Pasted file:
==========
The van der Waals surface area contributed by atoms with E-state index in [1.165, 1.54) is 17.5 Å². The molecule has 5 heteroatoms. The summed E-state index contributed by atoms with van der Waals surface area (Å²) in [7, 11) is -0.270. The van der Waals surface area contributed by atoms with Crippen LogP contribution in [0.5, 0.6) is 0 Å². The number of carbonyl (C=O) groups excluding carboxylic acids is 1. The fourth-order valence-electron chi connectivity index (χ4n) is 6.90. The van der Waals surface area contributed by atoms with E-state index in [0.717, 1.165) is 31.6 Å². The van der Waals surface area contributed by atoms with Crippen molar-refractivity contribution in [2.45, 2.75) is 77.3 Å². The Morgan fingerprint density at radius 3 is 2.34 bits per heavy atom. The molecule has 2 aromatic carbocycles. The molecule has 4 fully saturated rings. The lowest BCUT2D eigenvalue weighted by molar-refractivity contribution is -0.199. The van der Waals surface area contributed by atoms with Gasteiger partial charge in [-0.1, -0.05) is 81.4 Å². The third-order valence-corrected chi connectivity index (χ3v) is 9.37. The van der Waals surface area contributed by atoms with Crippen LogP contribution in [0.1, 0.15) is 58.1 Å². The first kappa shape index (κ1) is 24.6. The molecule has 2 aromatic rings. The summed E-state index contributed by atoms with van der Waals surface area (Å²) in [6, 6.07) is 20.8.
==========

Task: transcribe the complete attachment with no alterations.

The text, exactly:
The van der Waals surface area contributed by atoms with E-state index in [1.165, 1.54) is 17.5 Å². The molecule has 5 heteroatoms. The summed E-state index contributed by atoms with van der Waals surface area (Å²) in [7, 11) is -0.270. The van der Waals surface area contributed by atoms with Crippen LogP contribution in [0.5, 0.6) is 0 Å². The number of carbonyl (C=O) groups excluding carboxylic acids is 1. The fourth-order valence-electron chi connectivity index (χ4n) is 6.90. The van der Waals surface area contributed by atoms with E-state index in [0.717, 1.165) is 31.6 Å². The van der Waals surface area contributed by atoms with Crippen molar-refractivity contribution in [2.45, 2.75) is 77.3 Å². The Morgan fingerprint density at radius 3 is 2.34 bits per heavy atom. The molecule has 2 aromatic carbocycles. The molecule has 4 fully saturated rings. The lowest BCUT2D eigenvalue weighted by molar-refractivity contribution is -0.199. The van der Waals surface area contributed by atoms with Gasteiger partial charge in [-0.1, -0.05) is 81.4 Å². The third-order valence-corrected chi connectivity index (χ3v) is 9.37. The van der Waals surface area contributed by atoms with Crippen LogP contribution in [0.1, 0.15) is 58.1 Å². The first kappa shape index (κ1) is 24.6. The molecule has 2 aromatic rings. The summed E-state index contributed by atoms with van der Waals surface area (Å²) in [6, 6.07) is 20.8.